Meditation for people who can't sit still
Quilt therapy founder Madeline Fernbach claims that quilting is ‘meditation for people who can’t sit still to meditate’. Discover how doing craft can help you feel feel better today!
So, what exactly is Quilt Therapy?
It was founded by clinical psychologist and self-proclaimed amateur quilter Dr Madeline Fernbach who says Quilt Therapy is an initiative aimed at offering support, inspiration and guidance to those suffering anxiety, depression, trauma or grief.
Though tricky to define, most of us intuitively understand what is meant by the term. As quilting is a creative and often times repetitive art form, Quilt Therapy is about using these skills as a way of working through emotional and mental health issues such as depression and anxiety.
Benefits of doing craft
Many quilters enjoy the therapeutic benefits of quilting without realising it, whether it’s through quilting as part of a group or making gifts for loved ones or charity. “What makes my idea different is that I want to encourage quilters to express their emotions and their issues by creating quilts just for themselves. Just to express what is going on for them,” she explains. “If someone is making a quilt from the heart, most especially when they are making a quilt entirely for themselves, it can speak volumes. With Quilt Therapy I am trying out ways of encouraging people to express their feelings and work through the darkest emotions they might have.”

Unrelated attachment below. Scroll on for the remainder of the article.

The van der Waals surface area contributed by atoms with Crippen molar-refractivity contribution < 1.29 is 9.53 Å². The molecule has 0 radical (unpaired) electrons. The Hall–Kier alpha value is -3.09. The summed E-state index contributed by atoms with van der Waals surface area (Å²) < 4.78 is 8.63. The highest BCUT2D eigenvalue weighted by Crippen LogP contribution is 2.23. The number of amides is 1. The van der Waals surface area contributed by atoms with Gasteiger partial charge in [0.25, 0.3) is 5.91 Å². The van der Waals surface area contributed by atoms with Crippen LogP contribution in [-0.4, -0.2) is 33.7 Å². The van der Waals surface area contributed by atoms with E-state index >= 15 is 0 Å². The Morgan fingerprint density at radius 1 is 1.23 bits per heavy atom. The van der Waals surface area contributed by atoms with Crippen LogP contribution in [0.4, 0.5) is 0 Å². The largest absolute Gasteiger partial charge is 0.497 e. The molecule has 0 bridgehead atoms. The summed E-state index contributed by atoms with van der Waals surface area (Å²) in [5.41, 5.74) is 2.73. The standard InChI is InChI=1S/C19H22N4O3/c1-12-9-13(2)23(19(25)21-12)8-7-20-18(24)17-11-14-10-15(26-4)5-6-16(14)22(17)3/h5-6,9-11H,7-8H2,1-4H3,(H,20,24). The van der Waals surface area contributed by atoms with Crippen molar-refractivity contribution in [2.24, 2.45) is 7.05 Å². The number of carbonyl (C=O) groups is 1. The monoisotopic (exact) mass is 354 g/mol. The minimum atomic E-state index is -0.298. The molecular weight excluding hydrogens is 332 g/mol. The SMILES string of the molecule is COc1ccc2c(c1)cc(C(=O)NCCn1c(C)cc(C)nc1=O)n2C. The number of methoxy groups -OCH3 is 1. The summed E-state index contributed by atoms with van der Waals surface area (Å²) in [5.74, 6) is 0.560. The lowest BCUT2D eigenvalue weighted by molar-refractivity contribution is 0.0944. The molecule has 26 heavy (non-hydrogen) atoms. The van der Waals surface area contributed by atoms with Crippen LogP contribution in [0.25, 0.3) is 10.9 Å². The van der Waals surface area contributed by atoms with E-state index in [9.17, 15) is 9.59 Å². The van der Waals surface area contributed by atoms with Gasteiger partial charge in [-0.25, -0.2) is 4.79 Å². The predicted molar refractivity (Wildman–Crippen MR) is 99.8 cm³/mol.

Craft lowering stress levels
In her own case, Madeline was quilting as a way of de-stressing after an emotionally tiring day or week. In her line of work, she understandably comes across a spectrum of challenging issues and on those occasions when she feels flat or overwhelmed, she retreats to her sewing room just after dinner and only emerges when it’s time for bed. “My partner is very understanding so I try not to do this all the time or I wouldn’t have much of a relationship!” she jokes.